Halima joined Wezesha Jamii project in the year 2016, this has transformed her life and that of her children. The project empowered her through training on business skills, simple book balancing and customer care. This has really helped her improve on how she relates to her customers and conduct her business. She is currently keeping her business records and able to calculate how much profit she is deriving from the business. This has enabled her to provide for her children needs as well as their education, medication and upkeep. The skills have improved her daily income from 300Kshs per day to 650Kshs per day. This has been due to good customer relations skills, bookkeeping and improvement in choosing quality products to sell. Before she used to spend 40% of her earnings on medication, but since she enrolled with NHIF with assistance from the project, she currently uses 3% of her monthly earning on medication. The remaining savings i.e. 37% she uses on her children education.
The project through the implementing partners have benefited her and transformed her life.
Through the empowerment by SITE Enterprise promotion, her business skills have been enhanced while NOPE has trained her on rights. She is able to know her rights, defend them and report cases of violations.
Wezesha Jamii also empowered me through trainings on rights and as a result, I was able to negotiate with Right Valley Railways (RVR) to allocate me a low cost modern house in Makina.
Through Youth Alive Kenya’ s sensitization on the public social security schemes namely National Hospital Insurance Fund (NHIF) and National Social Security Fund (NSSF) as well as lobbying the local administration to provide essential facilities and services. As a result of this awareness, she narrates how her family was able to benefit:’ My life was so difficult, filled with sorrow and problems. I had nowhere to turn to. When I joined ‘Tembea na Dada Women Group’, I benefitted from psycho-social support and I began to view things positively as a single mother. While at the group, we were mobilized to join a project called Wezesha Jamii. We learnt that the project was funded by European Union and implemented by NOPE, SITE, Youth Alive! Kenya and Oxfam as the lead partner. The project targets us as small scale traders and women domestic workers to improve their socio-economic well-being in the Nairobi informal settlements.’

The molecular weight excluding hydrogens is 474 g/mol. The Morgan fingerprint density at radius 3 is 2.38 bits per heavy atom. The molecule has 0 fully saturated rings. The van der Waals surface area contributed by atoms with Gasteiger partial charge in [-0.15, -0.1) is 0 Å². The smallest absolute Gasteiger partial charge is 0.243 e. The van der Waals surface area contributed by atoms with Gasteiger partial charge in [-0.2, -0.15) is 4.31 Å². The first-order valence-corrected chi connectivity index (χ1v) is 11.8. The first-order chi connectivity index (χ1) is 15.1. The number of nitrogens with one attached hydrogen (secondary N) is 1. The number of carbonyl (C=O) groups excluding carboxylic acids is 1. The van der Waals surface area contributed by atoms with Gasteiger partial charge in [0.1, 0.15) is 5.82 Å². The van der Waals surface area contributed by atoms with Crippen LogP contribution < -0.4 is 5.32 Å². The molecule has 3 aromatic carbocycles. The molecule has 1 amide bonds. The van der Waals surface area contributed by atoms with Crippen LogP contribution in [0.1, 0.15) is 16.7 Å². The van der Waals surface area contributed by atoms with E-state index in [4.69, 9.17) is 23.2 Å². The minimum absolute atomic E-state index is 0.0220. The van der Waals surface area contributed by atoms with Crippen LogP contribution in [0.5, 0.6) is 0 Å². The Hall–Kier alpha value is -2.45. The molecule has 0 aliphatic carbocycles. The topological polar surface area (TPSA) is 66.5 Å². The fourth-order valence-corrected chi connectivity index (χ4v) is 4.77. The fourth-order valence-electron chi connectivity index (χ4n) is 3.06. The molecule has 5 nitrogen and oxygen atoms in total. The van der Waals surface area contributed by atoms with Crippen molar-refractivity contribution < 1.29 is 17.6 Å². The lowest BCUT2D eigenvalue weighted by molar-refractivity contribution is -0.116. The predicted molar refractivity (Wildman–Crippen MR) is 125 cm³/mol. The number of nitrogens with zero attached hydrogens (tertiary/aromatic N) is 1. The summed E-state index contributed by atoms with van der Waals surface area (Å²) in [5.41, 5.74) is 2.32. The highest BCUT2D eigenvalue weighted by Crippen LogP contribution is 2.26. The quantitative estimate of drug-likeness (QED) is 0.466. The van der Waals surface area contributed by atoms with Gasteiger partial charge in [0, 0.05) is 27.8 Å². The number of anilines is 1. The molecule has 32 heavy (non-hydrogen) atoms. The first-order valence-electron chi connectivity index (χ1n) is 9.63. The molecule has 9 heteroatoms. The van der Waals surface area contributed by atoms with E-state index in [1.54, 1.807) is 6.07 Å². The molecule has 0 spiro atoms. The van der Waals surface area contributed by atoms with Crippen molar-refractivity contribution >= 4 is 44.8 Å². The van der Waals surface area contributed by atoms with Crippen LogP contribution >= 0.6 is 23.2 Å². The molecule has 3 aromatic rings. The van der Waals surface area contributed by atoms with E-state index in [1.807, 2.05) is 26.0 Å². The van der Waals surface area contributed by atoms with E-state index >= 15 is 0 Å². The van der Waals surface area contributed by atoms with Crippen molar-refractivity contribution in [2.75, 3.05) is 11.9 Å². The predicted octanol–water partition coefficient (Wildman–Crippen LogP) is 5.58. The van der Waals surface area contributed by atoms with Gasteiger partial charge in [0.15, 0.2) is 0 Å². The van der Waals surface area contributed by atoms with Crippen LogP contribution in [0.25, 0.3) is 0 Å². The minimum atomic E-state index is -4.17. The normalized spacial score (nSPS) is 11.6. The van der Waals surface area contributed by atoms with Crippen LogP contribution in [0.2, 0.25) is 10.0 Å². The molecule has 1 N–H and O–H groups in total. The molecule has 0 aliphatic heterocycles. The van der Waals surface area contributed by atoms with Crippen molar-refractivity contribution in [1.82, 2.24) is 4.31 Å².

‘Through the project I have learnt how to save monies from my business, book keeping and customer relations. The training has really improved my business and the relationship I have with my customers’.
‘I have also learnt about my rights, how to detect if they are being violated and how to defend and where to report abuses ’.
‘Importantly I was not registered into any social security schemes. Through the training and awareness I received from Youth Alive Kenya o, I am now registered and an active contributor into both schemes’.
‘NHIF, has helped me a lot, my child has been in and out of hospital, but now I am able to settle my bills and get proper medication’.
‘I urge my fellow women to join the project’ she concludes as we end the interview
On what life would have been without Wezesha Jamii Project –
She would still be ignorant of her rights as a woman and small scale trader. Similarly she would have not gotten the initiative to venture into business and would have depended entirely on well-wishers or would have engaged in illicit activities to fend for her family.
Her family would still not have safety nets to cushion them from incurring exorbitant medical bills for her household.
Finally, the family would have been exposed to food insecurity thus compounding the well-being of the family economically and socially.